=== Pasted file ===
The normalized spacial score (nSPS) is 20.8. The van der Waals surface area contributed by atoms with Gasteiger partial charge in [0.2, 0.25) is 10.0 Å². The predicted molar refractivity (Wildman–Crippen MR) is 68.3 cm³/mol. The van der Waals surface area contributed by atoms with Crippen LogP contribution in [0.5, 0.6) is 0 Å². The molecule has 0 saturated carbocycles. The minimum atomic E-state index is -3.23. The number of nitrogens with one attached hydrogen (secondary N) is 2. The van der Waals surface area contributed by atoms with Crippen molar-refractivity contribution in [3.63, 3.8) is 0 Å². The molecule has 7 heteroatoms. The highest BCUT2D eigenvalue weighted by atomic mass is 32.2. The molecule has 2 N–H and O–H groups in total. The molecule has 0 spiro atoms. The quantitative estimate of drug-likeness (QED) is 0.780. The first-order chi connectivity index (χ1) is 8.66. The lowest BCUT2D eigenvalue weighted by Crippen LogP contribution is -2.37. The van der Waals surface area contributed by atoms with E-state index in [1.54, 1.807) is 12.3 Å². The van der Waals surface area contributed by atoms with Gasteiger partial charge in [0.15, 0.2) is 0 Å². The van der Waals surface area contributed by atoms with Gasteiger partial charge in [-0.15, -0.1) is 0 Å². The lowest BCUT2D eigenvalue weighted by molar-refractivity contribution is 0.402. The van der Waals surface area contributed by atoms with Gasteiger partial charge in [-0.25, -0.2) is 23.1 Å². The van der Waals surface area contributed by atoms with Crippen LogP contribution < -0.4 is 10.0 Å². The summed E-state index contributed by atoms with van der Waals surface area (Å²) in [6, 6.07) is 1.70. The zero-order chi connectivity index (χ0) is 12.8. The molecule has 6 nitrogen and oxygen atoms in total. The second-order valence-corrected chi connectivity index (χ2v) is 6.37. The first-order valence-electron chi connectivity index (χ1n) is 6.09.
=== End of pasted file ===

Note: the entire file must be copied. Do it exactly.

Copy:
The normalized spacial score (nSPS) is 20.8. The van der Waals surface area contributed by atoms with Gasteiger partial charge in [0.2, 0.25) is 10.0 Å². The predicted molar refractivity (Wildman–Crippen MR) is 68.3 cm³/mol. The van der Waals surface area contributed by atoms with Crippen LogP contribution in [0.5, 0.6) is 0 Å². The molecule has 0 saturated carbocycles. The minimum atomic E-state index is -3.23. The number of nitrogens with one attached hydrogen (secondary N) is 2. The van der Waals surface area contributed by atoms with Crippen molar-refractivity contribution in [3.63, 3.8) is 0 Å². The molecule has 7 heteroatoms. The highest BCUT2D eigenvalue weighted by atomic mass is 32.2. The molecule has 2 N–H and O–H groups in total. The molecule has 0 spiro atoms. The quantitative estimate of drug-likeness (QED) is 0.780. The first-order chi connectivity index (χ1) is 8.66. The lowest BCUT2D eigenvalue weighted by Crippen LogP contribution is -2.37. The van der Waals surface area contributed by atoms with E-state index in [1.54, 1.807) is 12.3 Å². The van der Waals surface area contributed by atoms with Gasteiger partial charge in [0.15, 0.2) is 0 Å². The van der Waals surface area contributed by atoms with Gasteiger partial charge in [-0.15, -0.1) is 0 Å². The lowest BCUT2D eigenvalue weighted by molar-refractivity contribution is 0.402. The van der Waals surface area contributed by atoms with Gasteiger partial charge in [-0.25, -0.2) is 23.1 Å². The van der Waals surface area contributed by atoms with Crippen LogP contribution < -0.4 is 10.0 Å². The summed E-state index contributed by atoms with van der Waals surface area (Å²) in [6, 6.07) is 1.70. The zero-order chi connectivity index (χ0) is 12.8. The molecule has 6 nitrogen and oxygen atoms in total. The second-order valence-corrected chi connectivity index (χ2v) is 6.37. The first-order valence-electron chi connectivity index (χ1n) is 6.09.